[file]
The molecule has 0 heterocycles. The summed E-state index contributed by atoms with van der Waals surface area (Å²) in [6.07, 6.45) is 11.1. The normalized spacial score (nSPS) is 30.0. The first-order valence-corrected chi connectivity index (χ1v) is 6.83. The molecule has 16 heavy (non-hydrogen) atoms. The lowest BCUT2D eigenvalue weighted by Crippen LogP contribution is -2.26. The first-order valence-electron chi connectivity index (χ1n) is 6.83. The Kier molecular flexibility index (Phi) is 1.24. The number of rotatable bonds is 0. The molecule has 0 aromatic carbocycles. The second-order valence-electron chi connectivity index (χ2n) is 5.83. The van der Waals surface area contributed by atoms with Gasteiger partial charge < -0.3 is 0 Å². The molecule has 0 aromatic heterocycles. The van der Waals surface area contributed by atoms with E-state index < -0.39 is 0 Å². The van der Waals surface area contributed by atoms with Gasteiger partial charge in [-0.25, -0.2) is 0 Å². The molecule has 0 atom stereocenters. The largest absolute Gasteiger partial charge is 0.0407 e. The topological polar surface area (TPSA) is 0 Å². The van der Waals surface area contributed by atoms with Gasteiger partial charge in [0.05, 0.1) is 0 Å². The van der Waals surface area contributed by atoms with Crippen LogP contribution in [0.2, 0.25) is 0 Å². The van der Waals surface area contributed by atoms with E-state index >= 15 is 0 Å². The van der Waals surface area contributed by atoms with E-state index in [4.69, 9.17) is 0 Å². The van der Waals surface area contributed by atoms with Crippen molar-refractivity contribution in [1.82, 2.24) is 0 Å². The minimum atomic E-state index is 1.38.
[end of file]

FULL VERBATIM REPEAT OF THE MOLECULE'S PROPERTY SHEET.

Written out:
The molecule has 0 heterocycles. The summed E-state index contributed by atoms with van der Waals surface area (Å²) in [6.07, 6.45) is 11.1. The normalized spacial score (nSPS) is 30.0. The first-order valence-corrected chi connectivity index (χ1v) is 6.83. The molecule has 16 heavy (non-hydrogen) atoms. The lowest BCUT2D eigenvalue weighted by Crippen LogP contribution is -2.26. The first-order valence-electron chi connectivity index (χ1n) is 6.83. The Kier molecular flexibility index (Phi) is 1.24. The number of rotatable bonds is 0. The molecule has 0 aromatic carbocycles. The second-order valence-electron chi connectivity index (χ2n) is 5.83. The van der Waals surface area contributed by atoms with Gasteiger partial charge < -0.3 is 0 Å². The molecule has 0 aromatic heterocycles. The van der Waals surface area contributed by atoms with E-state index < -0.39 is 0 Å². The van der Waals surface area contributed by atoms with Gasteiger partial charge in [-0.25, -0.2) is 0 Å². The molecule has 0 atom stereocenters. The largest absolute Gasteiger partial charge is 0.0407 e. The topological polar surface area (TPSA) is 0 Å². The van der Waals surface area contributed by atoms with Gasteiger partial charge in [0.05, 0.1) is 0 Å². The van der Waals surface area contributed by atoms with Crippen LogP contribution in [0.2, 0.25) is 0 Å². The van der Waals surface area contributed by atoms with E-state index >= 15 is 0 Å². The van der Waals surface area contributed by atoms with E-state index in [4.69, 9.17) is 0 Å². The van der Waals surface area contributed by atoms with Crippen molar-refractivity contribution in [1.82, 2.24) is 0 Å². The minimum atomic E-state index is 1.38.